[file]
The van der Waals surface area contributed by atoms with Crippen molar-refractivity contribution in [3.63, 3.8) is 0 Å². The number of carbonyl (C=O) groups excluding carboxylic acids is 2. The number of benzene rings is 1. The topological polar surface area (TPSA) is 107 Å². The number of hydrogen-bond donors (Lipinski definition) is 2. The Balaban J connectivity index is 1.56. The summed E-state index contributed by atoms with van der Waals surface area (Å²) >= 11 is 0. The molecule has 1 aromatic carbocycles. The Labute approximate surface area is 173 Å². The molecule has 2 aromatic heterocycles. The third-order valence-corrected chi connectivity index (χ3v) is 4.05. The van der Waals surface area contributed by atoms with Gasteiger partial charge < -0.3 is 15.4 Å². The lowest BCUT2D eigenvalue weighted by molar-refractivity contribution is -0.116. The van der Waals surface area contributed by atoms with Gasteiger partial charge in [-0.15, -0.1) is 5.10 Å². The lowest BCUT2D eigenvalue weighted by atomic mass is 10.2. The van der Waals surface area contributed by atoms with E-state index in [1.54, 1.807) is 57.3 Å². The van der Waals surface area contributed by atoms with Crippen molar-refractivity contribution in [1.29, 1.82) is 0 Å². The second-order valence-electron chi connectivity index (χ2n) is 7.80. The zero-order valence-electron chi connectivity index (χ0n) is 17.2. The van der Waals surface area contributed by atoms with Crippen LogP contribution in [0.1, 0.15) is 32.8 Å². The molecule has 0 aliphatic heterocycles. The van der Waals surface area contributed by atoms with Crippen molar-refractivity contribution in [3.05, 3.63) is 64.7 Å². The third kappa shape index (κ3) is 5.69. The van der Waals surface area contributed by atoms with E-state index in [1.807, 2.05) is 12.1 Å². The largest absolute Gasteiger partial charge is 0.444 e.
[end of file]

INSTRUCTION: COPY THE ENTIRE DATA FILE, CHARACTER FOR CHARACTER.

The van der Waals surface area contributed by atoms with Crippen molar-refractivity contribution in [3.63, 3.8) is 0 Å². The number of carbonyl (C=O) groups excluding carboxylic acids is 2. The number of benzene rings is 1. The topological polar surface area (TPSA) is 107 Å². The number of hydrogen-bond donors (Lipinski definition) is 2. The Balaban J connectivity index is 1.56. The summed E-state index contributed by atoms with van der Waals surface area (Å²) >= 11 is 0. The molecule has 1 aromatic carbocycles. The Labute approximate surface area is 173 Å². The molecule has 2 aromatic heterocycles. The third-order valence-corrected chi connectivity index (χ3v) is 4.05. The van der Waals surface area contributed by atoms with Gasteiger partial charge < -0.3 is 15.4 Å². The lowest BCUT2D eigenvalue weighted by molar-refractivity contribution is -0.116. The van der Waals surface area contributed by atoms with Gasteiger partial charge in [-0.15, -0.1) is 5.10 Å². The lowest BCUT2D eigenvalue weighted by atomic mass is 10.2. The van der Waals surface area contributed by atoms with E-state index in [1.54, 1.807) is 57.3 Å². The van der Waals surface area contributed by atoms with Crippen molar-refractivity contribution in [1.29, 1.82) is 0 Å². The second-order valence-electron chi connectivity index (χ2n) is 7.80. The zero-order valence-electron chi connectivity index (χ0n) is 17.2. The van der Waals surface area contributed by atoms with Crippen LogP contribution in [0.1, 0.15) is 32.8 Å². The molecule has 0 aliphatic heterocycles. The van der Waals surface area contributed by atoms with Crippen molar-refractivity contribution in [3.05, 3.63) is 64.7 Å². The third kappa shape index (κ3) is 5.69. The van der Waals surface area contributed by atoms with E-state index in [1.807, 2.05) is 12.1 Å². The largest absolute Gasteiger partial charge is 0.444 e.